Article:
My hon. Friend the Member for Cynon Valley said that the minimum wage should be £5 an hour-plus. I agree with her in many respects, but I assure her that advertisements in job centres now state that if applicants have dependent children, the minimum wage will, in effect, be £5.60 an hour. It will be even more later this year. I suggest to the Government that there should be a minimum wage for working parents of £5.60 an hour, which should be advertised as such. That is what the minimum wage is, because of the impact of the working families tax credit.

A couple of weeks ago in Monmouth, I met a young man who is benefiting from the new deal. He had left the army and was on jobseeker's allowance. He wanted to do training at Simone's fitness centre in Monmouth, which took him on under the new deal. That is not a Mickey Mouse job like those provided under Government schemes in the 1970s and 1980s. As a result of the opportunities under the new deal, he will be able to qualify as a fitness instructor and might manage a fitness centre such as Simone's in the future.

The Budget gave a great boost to public services. Here in my constituency we have seen the benefits of the Government's investment in the national health service. A new day surgery unit has been opened at Nevill Hall hospital in Abergavenny, and a new community hospital has been opened in Chepstow, which I visited a couple of weeks ago.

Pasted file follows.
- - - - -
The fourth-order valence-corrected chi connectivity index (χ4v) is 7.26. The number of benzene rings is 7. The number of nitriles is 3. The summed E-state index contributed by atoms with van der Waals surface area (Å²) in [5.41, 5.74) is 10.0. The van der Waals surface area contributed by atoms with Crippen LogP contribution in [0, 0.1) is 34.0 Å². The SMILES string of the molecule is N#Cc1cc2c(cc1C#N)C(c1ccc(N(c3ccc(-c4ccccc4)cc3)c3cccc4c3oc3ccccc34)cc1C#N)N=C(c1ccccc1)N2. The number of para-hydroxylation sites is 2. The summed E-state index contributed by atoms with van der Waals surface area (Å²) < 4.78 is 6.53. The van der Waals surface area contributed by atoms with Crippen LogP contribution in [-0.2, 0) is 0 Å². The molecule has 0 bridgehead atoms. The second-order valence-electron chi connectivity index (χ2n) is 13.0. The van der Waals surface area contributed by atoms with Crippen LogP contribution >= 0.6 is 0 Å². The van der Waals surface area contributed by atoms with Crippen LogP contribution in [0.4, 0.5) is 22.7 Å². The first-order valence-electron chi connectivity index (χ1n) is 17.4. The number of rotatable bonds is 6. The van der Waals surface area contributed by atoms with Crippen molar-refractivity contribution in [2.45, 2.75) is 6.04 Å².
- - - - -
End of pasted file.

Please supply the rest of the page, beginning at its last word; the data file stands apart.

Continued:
I hope that the National Assembly for Wales will soon make a positive announcement about the new health and social care facility for the people of Monmouth, and that there will be a more rigorous examination of the development of mental health services for people in the area. I remember making a representation to Gwent health authority after the general election about the need for the Red Barn centre, which was going to be a new psychiatric centre. Unfortunately, it was never developed, although alternative facilities may have been built elsewhere. Recently, I met the parents of a young man who committed suicide as a result of his condition, and, perhaps, of the lack of adequate secure accommodation for such people. Mental health services have been neglected throughout the 20th century and require extra investment.

There has also been extra investment in our comprehensive and primary schools. Across the way from here is the Croesyceiliog comprehensive school. I assure members of the Committee that there are no bog-standard comprehensives here and I resent that phrase being used about comprehensive schools. None of them can specialise in anything apart from providing comprehensive education, although many would be helped by improved facilities and refurbishment. I recently visited Caerleon comprehensive, which has a good academic record but could do with more investment in the form of a sixth-form centre, better facilities for the staff and better sports facilities. I hope that those schools will benefit from the Government's Budget.

It has been an honour and pleasure for me to speak in the debate in my constituency. The people of Monmouthshire and Torfaen recognise the ability of the Government to secure economic stability and social justice. It has been a pleasure for me to represent them in Parliament and will be my pleasure to do so for many years to come.

12.26 pm

Previous Contents Continue

House of Commons home page Parliament home page House of Lords home page search page enquiries ordering index

©Parliamentary copyright 2001
Prepared 12 March 2001